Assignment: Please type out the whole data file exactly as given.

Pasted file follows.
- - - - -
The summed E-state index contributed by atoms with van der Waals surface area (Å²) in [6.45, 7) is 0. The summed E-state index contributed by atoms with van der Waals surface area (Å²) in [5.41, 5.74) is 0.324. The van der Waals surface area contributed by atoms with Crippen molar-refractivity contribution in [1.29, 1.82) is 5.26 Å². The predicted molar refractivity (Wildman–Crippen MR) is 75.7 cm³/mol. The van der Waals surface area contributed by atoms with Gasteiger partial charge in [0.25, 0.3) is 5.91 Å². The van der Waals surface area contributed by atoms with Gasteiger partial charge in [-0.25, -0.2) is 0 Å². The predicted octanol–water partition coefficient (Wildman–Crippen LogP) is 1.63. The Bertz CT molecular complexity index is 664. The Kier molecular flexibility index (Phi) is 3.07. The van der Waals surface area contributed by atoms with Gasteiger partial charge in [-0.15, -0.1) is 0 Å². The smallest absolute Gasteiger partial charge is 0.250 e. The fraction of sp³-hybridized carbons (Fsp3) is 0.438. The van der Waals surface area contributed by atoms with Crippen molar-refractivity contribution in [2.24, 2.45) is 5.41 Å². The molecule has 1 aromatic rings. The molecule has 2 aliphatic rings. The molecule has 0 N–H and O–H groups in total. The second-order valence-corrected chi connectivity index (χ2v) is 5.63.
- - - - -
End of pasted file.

The summed E-state index contributed by atoms with van der Waals surface area (Å²) in [6.45, 7) is 0. The summed E-state index contributed by atoms with van der Waals surface area (Å²) in [5.41, 5.74) is 0.324. The van der Waals surface area contributed by atoms with Crippen molar-refractivity contribution in [1.29, 1.82) is 5.26 Å². The predicted molar refractivity (Wildman–Crippen MR) is 75.7 cm³/mol. The van der Waals surface area contributed by atoms with Gasteiger partial charge in [0.25, 0.3) is 5.91 Å². The van der Waals surface area contributed by atoms with Gasteiger partial charge in [-0.25, -0.2) is 0 Å². The predicted octanol–water partition coefficient (Wildman–Crippen LogP) is 1.63. The Bertz CT molecular complexity index is 664. The Kier molecular flexibility index (Phi) is 3.07. The van der Waals surface area contributed by atoms with Gasteiger partial charge in [-0.15, -0.1) is 0 Å². The smallest absolute Gasteiger partial charge is 0.250 e. The fraction of sp³-hybridized carbons (Fsp3) is 0.438. The van der Waals surface area contributed by atoms with Crippen molar-refractivity contribution in [2.24, 2.45) is 5.41 Å². The molecule has 1 aromatic rings. The molecule has 2 aliphatic rings. The molecule has 0 N–H and O–H groups in total. The second-order valence-corrected chi connectivity index (χ2v) is 5.63.